Anyone putting off a visit to Xoco because of the daunting lines that have become an unintentionally ironic hallmark of Rick Bayless's "quick-serve" Mexican street-food joint should know that the Chef Who Can Do No Wrong provides plenty to think about during the wait. For optimists there's engrossing, if agonizing, reading material—the chalkboard menu hung high on the wall lists a half dozen caldos and nine or ten tortas (from the wood-fired oven or the griddle), all made with bounty from the local boutique farms Bayless has championed throughout his ascent as well as his own considerable tillage. And action fans can thrill to the battery of line cooks frenetically constructing meals a few arm's lengths away, amid the spellbinding aroma of fresh-ground cocoa beans.
Still, there's a certain variety of grump who no matter what is going to stand in line, arms folded, and ask himself, dammit, is there nowhere else in town to turn for a comparable ham-and-cheese torta under $11.50?
The answer is no. There is nothing like Xoco's jamon torta, griddled flat and layered with La Quercia prosciutto, seasonally variable organic Wisconsin cheddar, black beans, avocado, and chipotle mustard. Add a fried egg for a dollar and it's a big, salty, expensive mess, a delicious cultural analogue to the signature burger at Kuma's Corner.
The question of whether you could be eating more authentically—and cheaply—in Pilsen or Little Village or at the Maxwell Street Market should be off the table. With his books and TV series, Bayless certainly has done more than anyone to teach America about real Mexican cuisine, but his restaurants are another matter entirely. Complaints about his credibility are invariably, and spuriously, rooted in objections to higher prices (or worse, to his being a gringo). The prices are justified by a singular dedication to superior products. An extreme but appropriate example: Xoco's irregularly offered headcheese and smoked tongue torta, made with naturally raised pork supplied by Wisconsin's Maple Creek Farm. The warm crusty bread coddles thin, alternately chilled and warm sheets of offaly bits, dressed with spicy sour pickled vegetables, tart creamy goat cheese, and earthy black beans. It's the same sort of symphonic arrangement of colors, textures, temperatures, and flavors that a good fresh banh mi has. It's a shame more people won't hurdle their squeamishness to give it a chance—the day I ordered it, I was told I was the only one who had.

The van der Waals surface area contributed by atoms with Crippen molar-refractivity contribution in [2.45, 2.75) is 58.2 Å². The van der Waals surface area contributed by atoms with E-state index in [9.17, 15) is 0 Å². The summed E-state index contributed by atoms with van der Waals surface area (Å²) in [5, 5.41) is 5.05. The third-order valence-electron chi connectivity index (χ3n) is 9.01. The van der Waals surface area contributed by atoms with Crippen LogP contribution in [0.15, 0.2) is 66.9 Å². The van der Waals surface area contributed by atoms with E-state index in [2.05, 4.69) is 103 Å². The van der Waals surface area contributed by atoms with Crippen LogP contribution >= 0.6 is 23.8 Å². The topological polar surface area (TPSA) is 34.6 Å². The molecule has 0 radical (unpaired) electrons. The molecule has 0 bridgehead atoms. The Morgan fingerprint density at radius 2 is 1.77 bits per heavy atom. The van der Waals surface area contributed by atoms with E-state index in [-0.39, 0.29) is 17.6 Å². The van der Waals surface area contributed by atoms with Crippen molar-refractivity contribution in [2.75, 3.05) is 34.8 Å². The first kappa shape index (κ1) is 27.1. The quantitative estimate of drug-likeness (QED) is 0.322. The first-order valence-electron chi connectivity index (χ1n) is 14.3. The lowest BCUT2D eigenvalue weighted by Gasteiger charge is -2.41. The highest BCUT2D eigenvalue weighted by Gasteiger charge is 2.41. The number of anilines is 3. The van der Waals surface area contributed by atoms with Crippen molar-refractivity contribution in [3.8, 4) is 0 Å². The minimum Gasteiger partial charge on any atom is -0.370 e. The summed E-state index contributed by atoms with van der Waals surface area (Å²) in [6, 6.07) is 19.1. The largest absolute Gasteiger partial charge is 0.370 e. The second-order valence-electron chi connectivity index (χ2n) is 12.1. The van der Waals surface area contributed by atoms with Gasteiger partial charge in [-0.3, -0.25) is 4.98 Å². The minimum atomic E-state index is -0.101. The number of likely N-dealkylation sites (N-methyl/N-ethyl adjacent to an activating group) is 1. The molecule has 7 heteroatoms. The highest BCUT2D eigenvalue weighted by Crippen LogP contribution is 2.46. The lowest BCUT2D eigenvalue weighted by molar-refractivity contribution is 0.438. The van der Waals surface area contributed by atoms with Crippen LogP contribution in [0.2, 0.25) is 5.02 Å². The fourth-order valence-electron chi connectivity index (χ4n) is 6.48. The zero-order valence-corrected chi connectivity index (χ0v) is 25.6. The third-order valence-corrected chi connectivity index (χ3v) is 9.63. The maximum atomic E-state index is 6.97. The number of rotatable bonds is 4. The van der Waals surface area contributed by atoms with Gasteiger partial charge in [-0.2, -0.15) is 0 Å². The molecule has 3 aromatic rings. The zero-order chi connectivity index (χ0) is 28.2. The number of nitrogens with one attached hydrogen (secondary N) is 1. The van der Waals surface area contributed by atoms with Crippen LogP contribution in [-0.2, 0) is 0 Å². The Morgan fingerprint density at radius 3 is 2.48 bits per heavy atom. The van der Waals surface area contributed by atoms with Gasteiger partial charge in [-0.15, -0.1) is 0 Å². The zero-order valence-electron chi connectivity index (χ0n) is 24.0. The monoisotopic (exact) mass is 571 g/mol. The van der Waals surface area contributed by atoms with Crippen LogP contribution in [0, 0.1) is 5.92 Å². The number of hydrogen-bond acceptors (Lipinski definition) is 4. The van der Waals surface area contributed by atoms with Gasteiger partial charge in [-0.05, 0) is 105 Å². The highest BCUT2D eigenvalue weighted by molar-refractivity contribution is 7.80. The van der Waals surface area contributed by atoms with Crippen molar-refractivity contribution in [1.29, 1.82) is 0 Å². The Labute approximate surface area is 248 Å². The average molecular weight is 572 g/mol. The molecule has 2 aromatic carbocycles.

Even after the lines die down, no one will ever just pop into Xoco for soup and a sandwich without a different sort of struggle: the caldos, served only after 3 PM, are all more than meals in themselves, deep and substantial soups brimming with the same sort of meats available on the tortas but also vegetables, chile, avocado, and lime and maybe noodles or dumplings to boot. The brick-red short rib chile soup is filled with potatoes and chayote, and the tender chunks of braised beef just hold their integrity in the ballsy, well-balanced broth. The pork belly fideos, nutty vermicelli with thick squares of fatty pork, are too rich to slurp down in one sitting.